The noise of the engine woke her before sunrise. She felt for her sandals at the foot of her cot, pulled her robe closed with one hand and with the other swung open the curtain to peek out through the window, worried that she’d overslept. She leaned her hips against the sill and squinted, trying to see into the half-light. Again, she heard the mechanical whirring, but the noise was coming from far away. Some lost driver, she thought. It wasn’t rare to find a lost soul looking for his or her way out of the nameless and labyrinthine dirt roads crisscrossing the neighborhood, crammed full as it was with clapboard houses and trailers on wheels that would never roll again. Plus, the noise was too loud to be from the truck that was coming to get her. Be ready, they warned her, because we’re not going to wait around if you’re not. We’re not going to honk, and definitely we’re not going to come knock on your door, my driver will rev the engine so you’ll know we’re here.
The woman went up to the sink and turned on the cold water. The pipes shuddered inside the wall, as if they were stretching after a long nap, before dripping out any liquid. She filled a glass to the rim and then took a gulp, washing the taste of coins out of her mouth.
The forest beyond the houses was dark; she could barely make out the silhouettes of a few bushes. A pair of fireflies blinked in the distance, followed by the noise of another engine. Stepping outside, she hastened to release the tarantula that had kept her company for years. Before letting it go she made the sign of the cross over it, for protection against curses, heels, wild predators. Her eyes misted as the spider disappeared into the darkness. No more would she be able to caress its hairy legs or let it cling to her arm. Never again.
She knotted shut her only backpack when the headlights shone into her house, illuminating everything, even the dirt crusted into cracks in the walls. Remember, one bag, nothing more, there’s not room in the truck, over there you’ll have time to buy whatever you need, you’ll even have extra money, mark my words. She made sure that the oven was off and the hot water gas tank was disconnected. The bed was made, the backdoor chained and a stick stuck in the frame to discourage any burglars. As she looked one last time at her old home, she regretted not having covered the furniture and wall portraits with sheets and rags.
The driver stepped on the gas just once, exactly as he had said he would. Hearing the engine rev, the woman felt the stab of her mother’s gaze from the portrait on the kitchen wall behind her, chastening her for the error she was about to commit, abandoning her home, seduced by the din of uncountable voices that her mother always said were shouting a lie: There’s more dinero than one person can spend over there. A few of her neighbors had already made the trip, leaving behind a wake of rumors about the destinies that thundered down on them. Some were scrubbing floors, others were stripping naked for food and board. The only neighbor that actually improved her quality of life was the lady who found a lock of hair in a soda can. Her lawyers argued that the incident traumatized her and never again would she believe in the purity of canned refreshment.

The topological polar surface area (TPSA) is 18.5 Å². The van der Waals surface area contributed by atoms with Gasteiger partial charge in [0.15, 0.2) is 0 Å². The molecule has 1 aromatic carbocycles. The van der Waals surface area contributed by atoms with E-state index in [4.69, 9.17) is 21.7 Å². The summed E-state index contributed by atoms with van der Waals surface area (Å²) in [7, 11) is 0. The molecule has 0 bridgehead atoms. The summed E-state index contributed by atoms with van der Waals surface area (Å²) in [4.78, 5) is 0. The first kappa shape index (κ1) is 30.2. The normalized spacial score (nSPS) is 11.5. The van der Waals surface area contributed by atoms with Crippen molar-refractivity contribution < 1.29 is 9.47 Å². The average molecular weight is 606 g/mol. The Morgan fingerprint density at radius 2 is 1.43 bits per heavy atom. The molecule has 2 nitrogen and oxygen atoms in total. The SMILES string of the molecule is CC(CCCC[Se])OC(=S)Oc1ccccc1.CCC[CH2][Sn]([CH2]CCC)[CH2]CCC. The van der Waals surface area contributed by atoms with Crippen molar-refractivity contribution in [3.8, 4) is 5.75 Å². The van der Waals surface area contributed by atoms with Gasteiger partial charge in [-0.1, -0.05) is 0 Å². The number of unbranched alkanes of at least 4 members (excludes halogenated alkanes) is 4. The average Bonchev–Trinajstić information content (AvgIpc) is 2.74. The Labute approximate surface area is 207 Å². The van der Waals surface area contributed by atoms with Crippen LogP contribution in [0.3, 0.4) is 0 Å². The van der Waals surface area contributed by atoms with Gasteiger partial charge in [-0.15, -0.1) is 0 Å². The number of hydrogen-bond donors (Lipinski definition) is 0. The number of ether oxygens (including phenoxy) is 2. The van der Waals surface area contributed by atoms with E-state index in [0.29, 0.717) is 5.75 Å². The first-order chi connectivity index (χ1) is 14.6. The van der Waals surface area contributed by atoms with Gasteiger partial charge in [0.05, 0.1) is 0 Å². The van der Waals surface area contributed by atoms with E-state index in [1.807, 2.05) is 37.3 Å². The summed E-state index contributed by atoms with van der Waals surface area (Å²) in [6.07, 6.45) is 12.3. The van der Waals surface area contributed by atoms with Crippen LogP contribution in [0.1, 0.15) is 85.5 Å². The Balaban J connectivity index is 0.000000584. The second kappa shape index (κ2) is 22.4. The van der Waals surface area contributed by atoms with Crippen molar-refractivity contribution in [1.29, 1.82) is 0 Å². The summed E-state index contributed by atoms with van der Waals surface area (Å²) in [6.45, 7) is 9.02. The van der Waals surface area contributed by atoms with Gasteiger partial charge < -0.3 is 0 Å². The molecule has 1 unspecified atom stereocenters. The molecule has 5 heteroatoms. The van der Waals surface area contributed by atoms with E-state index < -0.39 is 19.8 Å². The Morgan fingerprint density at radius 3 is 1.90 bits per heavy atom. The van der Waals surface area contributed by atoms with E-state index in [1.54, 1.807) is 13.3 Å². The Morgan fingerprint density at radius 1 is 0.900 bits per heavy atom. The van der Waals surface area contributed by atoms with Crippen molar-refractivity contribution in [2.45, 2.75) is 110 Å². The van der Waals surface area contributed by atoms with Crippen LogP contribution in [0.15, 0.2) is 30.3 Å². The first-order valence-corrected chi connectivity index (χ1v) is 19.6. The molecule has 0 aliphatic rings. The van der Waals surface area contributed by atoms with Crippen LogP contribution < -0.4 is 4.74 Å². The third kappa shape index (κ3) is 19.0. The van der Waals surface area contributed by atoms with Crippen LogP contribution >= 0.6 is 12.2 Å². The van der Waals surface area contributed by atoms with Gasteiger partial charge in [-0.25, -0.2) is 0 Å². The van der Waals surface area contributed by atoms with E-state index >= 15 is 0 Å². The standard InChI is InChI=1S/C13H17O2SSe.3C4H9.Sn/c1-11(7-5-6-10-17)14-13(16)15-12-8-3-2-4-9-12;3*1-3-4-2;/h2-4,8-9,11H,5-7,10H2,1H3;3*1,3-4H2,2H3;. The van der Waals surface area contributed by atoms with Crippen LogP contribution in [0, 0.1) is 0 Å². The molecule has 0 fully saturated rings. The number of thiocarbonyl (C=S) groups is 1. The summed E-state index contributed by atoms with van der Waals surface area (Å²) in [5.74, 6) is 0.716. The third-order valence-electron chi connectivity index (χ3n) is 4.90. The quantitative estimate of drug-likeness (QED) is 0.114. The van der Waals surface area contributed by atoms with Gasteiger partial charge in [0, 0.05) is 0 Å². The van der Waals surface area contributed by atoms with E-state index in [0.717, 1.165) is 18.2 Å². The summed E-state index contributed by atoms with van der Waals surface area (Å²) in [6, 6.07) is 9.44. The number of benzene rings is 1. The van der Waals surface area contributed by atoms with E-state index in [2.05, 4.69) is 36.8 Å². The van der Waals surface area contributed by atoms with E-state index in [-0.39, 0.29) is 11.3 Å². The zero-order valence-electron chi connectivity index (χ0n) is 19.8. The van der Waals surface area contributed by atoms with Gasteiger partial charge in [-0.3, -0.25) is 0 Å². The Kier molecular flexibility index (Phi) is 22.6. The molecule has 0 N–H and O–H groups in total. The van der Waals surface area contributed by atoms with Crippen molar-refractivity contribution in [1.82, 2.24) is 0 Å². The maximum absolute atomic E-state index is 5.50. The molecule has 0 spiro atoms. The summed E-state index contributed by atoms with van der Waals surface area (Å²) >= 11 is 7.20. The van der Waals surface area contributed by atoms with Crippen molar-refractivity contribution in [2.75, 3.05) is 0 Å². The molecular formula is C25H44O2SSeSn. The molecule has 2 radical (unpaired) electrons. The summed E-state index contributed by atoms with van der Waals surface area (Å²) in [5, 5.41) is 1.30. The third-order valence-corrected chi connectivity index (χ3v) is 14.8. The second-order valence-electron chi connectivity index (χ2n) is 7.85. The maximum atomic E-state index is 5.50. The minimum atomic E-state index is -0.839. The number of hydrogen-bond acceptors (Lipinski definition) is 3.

In the truck, behind the driver and the copilot, there were three people jammed into the rear seat. The woman maneuvered her body into the only empty space, between two obviously annoyed women. Make yourselves skinny, the driver said, because we still have to pick up two more. No one responded. After a moment, the copilot guffawed. The smell of his breath wafted all the way to the back; the woman scrunched her nose. Starting off down the road, the truck choked and coughed pleadingly.
Cramped as she was, the woman couldn’t even manage to turn her head and take one more look at her old home. In the rearview mirror, however, she managed to sneak a glimpse, barely distinguishable in the darkness, of the unfinished beams and rebar on the roof—from when her parents had decided not to go ahead with the second story. The image in the mirror shrank as they drove away. In that shrinking reflection she saw all that would be left behind with her new life, that life that ever since her mother had passed she had been promising herself to start living.
The dust in the house, once continuously kicked up and billowing about the room, finally found rest on the furniture a few minutes after the woman left. Between the pendants of crystal hanging from the lamp in the kitchen, a spider finished its web, where it would later catch its first moth. The long silence of the coming hours was only interrupted by the slow creaking of the furniture and the continued settling of the house’s foundation. A few days after not finding edibles in the same corners it used to visit at night for food, a mouse died of hunger. The porcelain crock pot that the woman never saw her mother use, and never used herself, not even for special occasions, shifted in the darkness of a cabinet as the earth shook so slightly that not a single villager registered the tremor. Someone knocked on the door and when nobody answered they wedged a few religious pamphlets under the knocker; one of the pamphlets prophesized an imminent flood. As the season changed, heavy rains worked through the roof and dampened the portrait of the woman’s mother, a drop of moisture forming close to her left eye. If anyone would have been able to see it, they would have believed that it was a miracle, but to the woman it would have, instead, brought long nights of insomnia, as she would be searching for the spectral figure of her mother in the shadows of the house, no longer able to tell if it was the wind or her ghost swaying the rocking chairs on the patio. The drip from the faucet continued tracking time, five drops a minute, for several months.